Beyond the Chocolate War deals with the complex issue of how to define power and with the psychological problems of fear, intimidation, and control. Jerry Renault has traded T. S. Eliot’s “Do I dare/ Disturb the universe?” for A. E. Housman’s “I, a stranger and afraid/ In a world I never made.” Housman’s despairing words signal a kind of realization on the part of Jerry that although there exist multiple attacks on integrity, individuals must depend on themselves for physical and intellectual survival. Jerry’s scene with Janza illustrates the power of passive resistance to irrational and obsessive brute violence. Despite Janza’s violent punches, Jerry refuses to fight back, and his inner strength allows him to withstand the blows. He tells Goober that the confrontation was something that had to be won alone. Janza, on the other hand, feels like he “has lost something” in this battle, and what he has lost is power. Here Cormier also touches on the close kinship of brutal power and sexual power when he writes that Janza’s attack on Jerry is “nothing sexual.”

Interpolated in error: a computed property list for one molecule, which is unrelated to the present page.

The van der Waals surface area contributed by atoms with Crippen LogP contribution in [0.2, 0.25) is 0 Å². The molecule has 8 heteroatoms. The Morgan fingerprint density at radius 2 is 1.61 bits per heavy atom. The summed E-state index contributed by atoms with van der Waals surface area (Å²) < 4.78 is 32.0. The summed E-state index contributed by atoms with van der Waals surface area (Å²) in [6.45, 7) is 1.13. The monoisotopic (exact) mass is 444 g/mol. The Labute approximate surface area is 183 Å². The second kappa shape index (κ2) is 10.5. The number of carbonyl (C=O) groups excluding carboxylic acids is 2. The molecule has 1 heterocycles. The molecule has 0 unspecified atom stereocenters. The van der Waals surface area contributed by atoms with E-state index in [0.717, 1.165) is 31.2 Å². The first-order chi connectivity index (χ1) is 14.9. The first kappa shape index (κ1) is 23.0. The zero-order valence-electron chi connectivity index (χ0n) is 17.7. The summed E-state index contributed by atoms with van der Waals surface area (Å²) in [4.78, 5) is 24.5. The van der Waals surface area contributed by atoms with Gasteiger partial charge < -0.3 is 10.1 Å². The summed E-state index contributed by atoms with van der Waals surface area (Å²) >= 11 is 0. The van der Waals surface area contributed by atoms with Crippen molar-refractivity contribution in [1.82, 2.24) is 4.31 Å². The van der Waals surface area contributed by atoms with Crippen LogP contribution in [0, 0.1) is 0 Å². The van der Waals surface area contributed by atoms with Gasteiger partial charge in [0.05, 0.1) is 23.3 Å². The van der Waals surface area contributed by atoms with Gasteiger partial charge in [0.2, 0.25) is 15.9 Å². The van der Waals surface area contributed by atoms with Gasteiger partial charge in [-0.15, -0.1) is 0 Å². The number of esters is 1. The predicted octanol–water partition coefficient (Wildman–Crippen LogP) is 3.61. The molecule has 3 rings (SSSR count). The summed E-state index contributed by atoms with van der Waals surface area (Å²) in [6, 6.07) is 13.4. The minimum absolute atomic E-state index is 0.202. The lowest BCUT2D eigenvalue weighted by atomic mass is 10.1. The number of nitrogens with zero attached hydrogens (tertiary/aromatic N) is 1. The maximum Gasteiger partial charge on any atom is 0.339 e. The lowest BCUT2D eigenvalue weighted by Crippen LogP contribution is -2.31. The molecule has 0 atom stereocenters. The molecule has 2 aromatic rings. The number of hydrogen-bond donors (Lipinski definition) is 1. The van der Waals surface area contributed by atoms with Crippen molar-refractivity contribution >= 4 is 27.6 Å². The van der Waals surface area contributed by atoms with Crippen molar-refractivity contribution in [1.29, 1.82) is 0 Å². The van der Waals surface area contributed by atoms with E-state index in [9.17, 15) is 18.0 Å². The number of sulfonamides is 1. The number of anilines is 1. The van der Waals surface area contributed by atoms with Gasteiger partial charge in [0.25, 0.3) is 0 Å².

The issues pertaining to sexuality are further illustrated in Obie’s and Laurie’s experiments with sex. Although their physical exchanges are called love, the two actually time their fondling and caresses to keep themselves under control. Bunting, on the other hand, does lose control during his assault on them, and what was originally planned only as a scare...
(The entire section is 679 words.)
Want to Read More?
Subscribe now to read the rest of Beyond the Chocolate War Critical Essays. Plus get complete access to 30,000+ study guides!